Making the decision to have a child – its momentous. It is to decide forever to have your heart go walking around outside your body. ~Elizabeth Stone

My other "baby"

My other “baby”

See more of my artwork and books at Lynda Linke Productions

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I might be mistaken

Great pair of shoesWe all make mistakes and I’m no exception. Now, as a mature woman, I can look back over the years and clearly see where I “went wrong” but, I also see that everything I did brought me to the place I am now, which is a darn good place if I do say so myself. The ramifications from some of the mistakes I made were minor surface ripples and others went deep and affected the course of my life but, getting older has given me the blessing of perspective and I can see how much I have learned and grown as a result of my mistakes.

When my son was younger his impulsive nature led him into many bad situations. In some ways, he was his own worst enemy because he often repeated the same dumb mistakes. I would tell him (after I finished lecturing him) that we are all mere humans and we make mistakes but, the worst mistake of all is to repeat the same ones over and over without learning anything from them (we all know that famous definition of insanity). Mistakes aren’t just difficult and painful experiences that we have to suffer through; they are opportunities to grow as individuals and learn valuable lessons. This isn’t about instant gratification; sometimes it takes us years to recognize what we learned from a particular mistake. Of course, sometimes the most important thing you learn from a mistake is simply that you don’t ever want to do that again!

I used to beat myself up over some of my bigger mistakes and, if you don’t love yourself, it is easy to fall into the old pattern of guilt, shame, and even anger. Sometimes I felt sorry for myself and tried to blame someone else for the choice I made (of my own free will!) – if not out loud, then certainly in my own head. I think a lot of mistakes occur as a result of not knowing yourself or lacking self-respect but – and here’s something to ponder – dealing intelligently with the mess you got yourself into actually shows you what you’re made of and builds self-respect. This is the silver lining of making a mistake – it helps to develop good judgment.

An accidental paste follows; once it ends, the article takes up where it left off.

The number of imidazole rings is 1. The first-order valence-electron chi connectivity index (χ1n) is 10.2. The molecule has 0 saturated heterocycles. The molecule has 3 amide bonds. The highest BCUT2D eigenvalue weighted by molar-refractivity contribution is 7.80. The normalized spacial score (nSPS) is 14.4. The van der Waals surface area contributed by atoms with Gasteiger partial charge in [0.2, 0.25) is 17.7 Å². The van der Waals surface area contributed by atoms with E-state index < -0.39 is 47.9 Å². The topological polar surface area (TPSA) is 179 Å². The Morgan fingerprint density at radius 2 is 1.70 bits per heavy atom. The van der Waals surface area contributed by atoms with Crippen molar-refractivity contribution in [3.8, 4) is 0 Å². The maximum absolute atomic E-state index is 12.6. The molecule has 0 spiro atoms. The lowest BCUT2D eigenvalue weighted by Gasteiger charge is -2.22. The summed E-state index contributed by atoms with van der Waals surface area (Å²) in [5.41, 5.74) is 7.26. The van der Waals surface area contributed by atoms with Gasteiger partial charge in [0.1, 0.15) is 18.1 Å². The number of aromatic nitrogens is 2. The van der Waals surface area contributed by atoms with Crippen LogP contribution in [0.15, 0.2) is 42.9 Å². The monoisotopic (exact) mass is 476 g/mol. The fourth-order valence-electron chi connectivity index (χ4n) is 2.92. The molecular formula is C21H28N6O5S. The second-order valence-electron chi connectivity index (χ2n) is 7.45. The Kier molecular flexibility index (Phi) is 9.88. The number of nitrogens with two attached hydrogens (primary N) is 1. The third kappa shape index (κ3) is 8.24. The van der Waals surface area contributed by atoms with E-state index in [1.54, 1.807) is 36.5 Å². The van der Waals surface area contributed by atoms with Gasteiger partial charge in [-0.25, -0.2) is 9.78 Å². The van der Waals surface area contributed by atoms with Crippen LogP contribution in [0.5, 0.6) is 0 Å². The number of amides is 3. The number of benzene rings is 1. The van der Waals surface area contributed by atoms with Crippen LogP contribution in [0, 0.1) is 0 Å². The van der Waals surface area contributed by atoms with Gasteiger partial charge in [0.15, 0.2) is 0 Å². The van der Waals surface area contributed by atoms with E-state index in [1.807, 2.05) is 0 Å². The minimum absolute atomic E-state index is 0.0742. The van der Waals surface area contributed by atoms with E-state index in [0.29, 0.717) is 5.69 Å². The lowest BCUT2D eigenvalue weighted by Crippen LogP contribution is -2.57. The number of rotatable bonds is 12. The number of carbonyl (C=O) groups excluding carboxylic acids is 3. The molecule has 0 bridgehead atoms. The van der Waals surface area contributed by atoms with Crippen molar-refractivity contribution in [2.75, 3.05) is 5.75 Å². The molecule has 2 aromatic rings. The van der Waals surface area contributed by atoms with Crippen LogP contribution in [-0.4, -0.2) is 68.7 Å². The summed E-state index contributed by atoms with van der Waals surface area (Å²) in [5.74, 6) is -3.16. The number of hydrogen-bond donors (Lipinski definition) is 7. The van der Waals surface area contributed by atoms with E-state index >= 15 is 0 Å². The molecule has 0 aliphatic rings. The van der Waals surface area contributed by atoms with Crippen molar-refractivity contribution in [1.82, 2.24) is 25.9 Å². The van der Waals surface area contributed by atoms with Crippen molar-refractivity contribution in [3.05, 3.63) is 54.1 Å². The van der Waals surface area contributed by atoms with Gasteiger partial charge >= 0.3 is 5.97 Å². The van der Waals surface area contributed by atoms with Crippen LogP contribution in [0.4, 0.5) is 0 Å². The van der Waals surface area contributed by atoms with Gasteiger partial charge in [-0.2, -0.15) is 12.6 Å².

One of my biggest mistakes as a parent, which was an offshoot of my own guilt, was to rescue my son from the results of his poor choices. Children have to feel the consequences of their decisions and their behavior and when you rescue them you’re not doing them any favors. As difficult as it is to just stand back and watch them flounder around, learning how to deal with the results of a mistake actually builds character and encourages emotional maturity. When I finally overcame my feelings of guilt about my son’s “broken home” I also stopped feeling as if I had to save him from his mistakes. I’m sharing this example from my life to demonstrate how the mistakes you make because you don’t love and respect yourself can affect those you love.

Yes, it is true that even if you love and respect yourself you’ll make mistakes (you are still a flawed human being) but, they won’t be disastrous and they won’t be as frequent! They’ll be small and manageable and you’ll learn something from them without derailing yourself or hurting anyone. I’m amazed at how I always end up talking about self-love and respect, even if it is not my intent when I start writing – everything leads back to being true to yourself. One of those things I learned the hard way, through many mistakes, is that getting your emotional house in order has a profound effect on every aspect of your life – every single relationship you have, every endeavor you undertake, your enjoyment of life – even the mistakes you make and how you deal with them. Start by forgiving yourself for your mistakes and then think about all you have learned from them.

Words of wisdom from a man who made some whoppers but always picked himself up and “carried on”:

If we look back on our past life we shall see that one of its most usual experiences is that we have been helped by our mistakes …
~Winston Churchill

 

See more of my artwork and books at Lynda Linke Productions

August 2014